- Umbrella stands are easily made with a flower planter and a sturdy old patio umbrella. Fill the pot with soil and beautiful flowers for a nice feature around your patio and a cool hang-out spot for your pup.
- Pergolas covered in plants will get you and your pets out of the summer sun. Fun, stylish, and functional pergolas create a focal point and an outdoor living space.
Plenty of Water
Water accessibility is vital for your dog’s well being. Your dog can quickly become sick and dehydrated without enough water because many essential body processes depend on it.
- Water bowls should be readily available and full. Automatic watering bowls checked daily will keep your hound hydrated.
- Puppy pools can help your dog beat the heat and have fun if you want a simple and inexpensive choice. For a DIY pond, you can install it in the ground with a pump to circulate the water.
- Water features can upgrade your yard and provide a water source. A water feature designed to provide fresh, pet-safe water should have steps for your dog to escape if they fall in.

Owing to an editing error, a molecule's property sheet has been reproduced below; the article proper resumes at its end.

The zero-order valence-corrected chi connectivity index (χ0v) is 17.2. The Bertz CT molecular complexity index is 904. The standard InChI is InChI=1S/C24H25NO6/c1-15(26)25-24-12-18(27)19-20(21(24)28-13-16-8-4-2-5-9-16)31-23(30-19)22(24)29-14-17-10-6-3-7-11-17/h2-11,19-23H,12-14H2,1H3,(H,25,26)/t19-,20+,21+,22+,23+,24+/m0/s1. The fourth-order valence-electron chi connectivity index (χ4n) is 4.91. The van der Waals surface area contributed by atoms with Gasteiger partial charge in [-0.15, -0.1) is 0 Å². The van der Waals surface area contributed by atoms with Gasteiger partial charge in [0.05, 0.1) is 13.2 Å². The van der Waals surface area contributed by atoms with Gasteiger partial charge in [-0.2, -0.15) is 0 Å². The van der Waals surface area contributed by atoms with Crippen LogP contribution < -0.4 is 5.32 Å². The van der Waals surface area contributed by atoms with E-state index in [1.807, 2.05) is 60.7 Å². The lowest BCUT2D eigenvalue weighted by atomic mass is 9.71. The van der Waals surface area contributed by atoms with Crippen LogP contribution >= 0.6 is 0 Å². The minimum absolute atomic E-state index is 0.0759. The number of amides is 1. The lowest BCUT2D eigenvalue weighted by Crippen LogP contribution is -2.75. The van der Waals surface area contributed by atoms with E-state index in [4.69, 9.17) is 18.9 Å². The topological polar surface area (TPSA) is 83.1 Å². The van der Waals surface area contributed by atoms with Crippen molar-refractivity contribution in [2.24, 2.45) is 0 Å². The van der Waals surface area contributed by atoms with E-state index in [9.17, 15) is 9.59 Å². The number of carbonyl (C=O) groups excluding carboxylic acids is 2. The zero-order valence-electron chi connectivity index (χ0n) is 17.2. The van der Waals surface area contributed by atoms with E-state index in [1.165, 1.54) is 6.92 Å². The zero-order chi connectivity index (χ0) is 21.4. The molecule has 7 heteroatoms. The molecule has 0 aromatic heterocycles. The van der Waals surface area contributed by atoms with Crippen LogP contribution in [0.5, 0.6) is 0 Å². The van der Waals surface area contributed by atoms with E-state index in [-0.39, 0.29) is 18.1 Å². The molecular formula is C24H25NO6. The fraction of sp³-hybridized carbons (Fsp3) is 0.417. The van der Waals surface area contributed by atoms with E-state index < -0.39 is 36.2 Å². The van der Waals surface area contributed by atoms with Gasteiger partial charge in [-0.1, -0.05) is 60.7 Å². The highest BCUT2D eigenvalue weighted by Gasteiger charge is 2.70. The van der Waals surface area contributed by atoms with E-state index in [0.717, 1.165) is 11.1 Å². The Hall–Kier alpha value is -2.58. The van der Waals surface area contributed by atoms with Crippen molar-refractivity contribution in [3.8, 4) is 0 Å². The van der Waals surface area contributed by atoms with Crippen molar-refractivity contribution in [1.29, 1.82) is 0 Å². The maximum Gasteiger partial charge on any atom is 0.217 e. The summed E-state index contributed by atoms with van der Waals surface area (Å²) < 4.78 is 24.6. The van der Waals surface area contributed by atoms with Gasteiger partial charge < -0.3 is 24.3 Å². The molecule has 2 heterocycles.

A Place to Potty
Make a potty area for your dog and train her to relieve herself there. It doesn’t have to be a large area, and she may have already chosen a location. It should be a spot that protects your grass and bushes from the high nitrogen content of urine.
Set up the area in a convenient place for you and your pet. A corner of your yard is often an excellent choice for building a dog bathroom space. You don’t want it too close to your living spaces, but it should be in an area accessible during bad weather.
- Mark off a space big enough for your pup to sniff around for a good spot to go.
- Lay down a layer of landscaping fabric to help keep the area weed free.
- Install a border to keep everything in place and cut off the excess fabric.
- Install a marking post for your male dogs. Have fun and be creative! Use a tree stump, a fake fire hydrant, or a funny statue. Simply something to aim for; it doesn’t have to be significant.
- Fill it in with grass, stones, or mulch. Pea gravel is a good option as it’s soft on paws, easy to clean, and inexpensive.
- Train your pup to use the new area by leashing and walking them to the area until they get used to using it.
Select Dog-Friendly Landscape Plants